Fire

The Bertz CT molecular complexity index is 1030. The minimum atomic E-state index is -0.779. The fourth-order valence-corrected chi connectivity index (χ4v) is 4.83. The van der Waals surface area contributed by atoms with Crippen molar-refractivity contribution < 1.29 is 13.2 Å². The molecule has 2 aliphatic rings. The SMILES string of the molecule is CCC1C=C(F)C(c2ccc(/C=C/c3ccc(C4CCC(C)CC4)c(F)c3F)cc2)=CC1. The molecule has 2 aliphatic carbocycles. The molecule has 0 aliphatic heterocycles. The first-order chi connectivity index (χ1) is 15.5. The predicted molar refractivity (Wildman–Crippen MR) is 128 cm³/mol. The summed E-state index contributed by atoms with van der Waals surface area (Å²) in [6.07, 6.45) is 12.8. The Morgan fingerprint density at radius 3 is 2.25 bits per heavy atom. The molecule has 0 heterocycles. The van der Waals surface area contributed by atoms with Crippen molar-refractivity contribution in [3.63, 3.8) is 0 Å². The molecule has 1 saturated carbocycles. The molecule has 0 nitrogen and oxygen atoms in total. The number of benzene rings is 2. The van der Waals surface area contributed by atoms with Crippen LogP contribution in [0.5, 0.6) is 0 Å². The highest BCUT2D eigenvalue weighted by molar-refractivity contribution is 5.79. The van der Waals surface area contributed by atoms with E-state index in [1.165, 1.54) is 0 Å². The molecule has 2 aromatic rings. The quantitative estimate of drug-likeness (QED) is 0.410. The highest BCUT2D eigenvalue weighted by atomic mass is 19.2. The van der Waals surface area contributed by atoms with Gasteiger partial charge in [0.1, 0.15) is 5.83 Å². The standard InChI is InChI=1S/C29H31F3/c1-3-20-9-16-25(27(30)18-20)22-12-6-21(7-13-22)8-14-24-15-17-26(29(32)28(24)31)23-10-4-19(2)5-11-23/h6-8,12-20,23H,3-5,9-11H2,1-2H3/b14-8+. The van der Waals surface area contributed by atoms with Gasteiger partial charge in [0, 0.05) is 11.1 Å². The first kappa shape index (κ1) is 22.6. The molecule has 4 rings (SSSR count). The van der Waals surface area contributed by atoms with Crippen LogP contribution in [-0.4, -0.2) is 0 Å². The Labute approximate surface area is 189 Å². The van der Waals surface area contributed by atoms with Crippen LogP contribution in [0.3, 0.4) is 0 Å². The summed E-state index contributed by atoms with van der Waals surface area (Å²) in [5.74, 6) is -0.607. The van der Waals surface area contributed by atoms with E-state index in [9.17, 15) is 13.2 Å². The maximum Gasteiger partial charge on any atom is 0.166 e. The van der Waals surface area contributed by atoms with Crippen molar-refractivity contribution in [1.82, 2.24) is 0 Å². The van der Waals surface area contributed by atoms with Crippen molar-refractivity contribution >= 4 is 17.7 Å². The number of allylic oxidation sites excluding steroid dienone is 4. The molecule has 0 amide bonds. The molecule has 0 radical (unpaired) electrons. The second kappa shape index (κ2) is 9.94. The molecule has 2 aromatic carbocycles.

I have commented before on the importance of water, wind, and the value of land unspoiled. The last of the Greek Classical Elements, which I have not made mention of, is of course fire. We have heated with wood for more than 20 years. When we arrived at Pairodox there was an oil furnace in the basement – it was destroyed by flood in 1996. We learned shortly after that our home could not be insured without a source of heat which was deemed to be permanent. Wood stoves were not considered to be either reliable or permanent so we have had a propane furnace in the basement for more than 15 years and have used it once. We heat the south end of the house, including the second floor by convection, with a large stove which generates 75k BTU/h. We also have a smaller wood burner which generates 15k BTU/h; this unit does double duty by cooking our food and by heating the north end of the house, upstairs (again, via convection) and down. We have always purchased pole wood from a fellow who runs between loggers and folks like us who don’t want to pay premium prices for prepared firewood. Poles need to be cut, split, and stacked to dry well before the start of heating season. So yes indeed, we have a great respect of fire and an appreciation for the heat it provides when confined within the steel and cast iron walls of our stoves. On an ecological note, there is no doubt that wood burning releases carbon into the atmosphere and may contribute to climate change. We believe that the release of carbon from wood combustion and the sequestration of the same in living wood itself is a breakeven proposition. As stewards of nearly 50 acres of Pennsylvania forest – we believe that the carbon removal realized by the trees which comprise that wood lot tips the carbon economy of the farm toward a net negative atmospheric contribution. For people in our circumstances we feel that wood burning is less damaging to the environment than burning fossil fuels. The images show smoke from a wood fire, flames at approximately 1000°C, and the flame from a propane torch which burns a few hundred degrees hotter. [Given the drafts of the chimneys servicing our stoves the use of a torch to start our fires is a significant time saver.]

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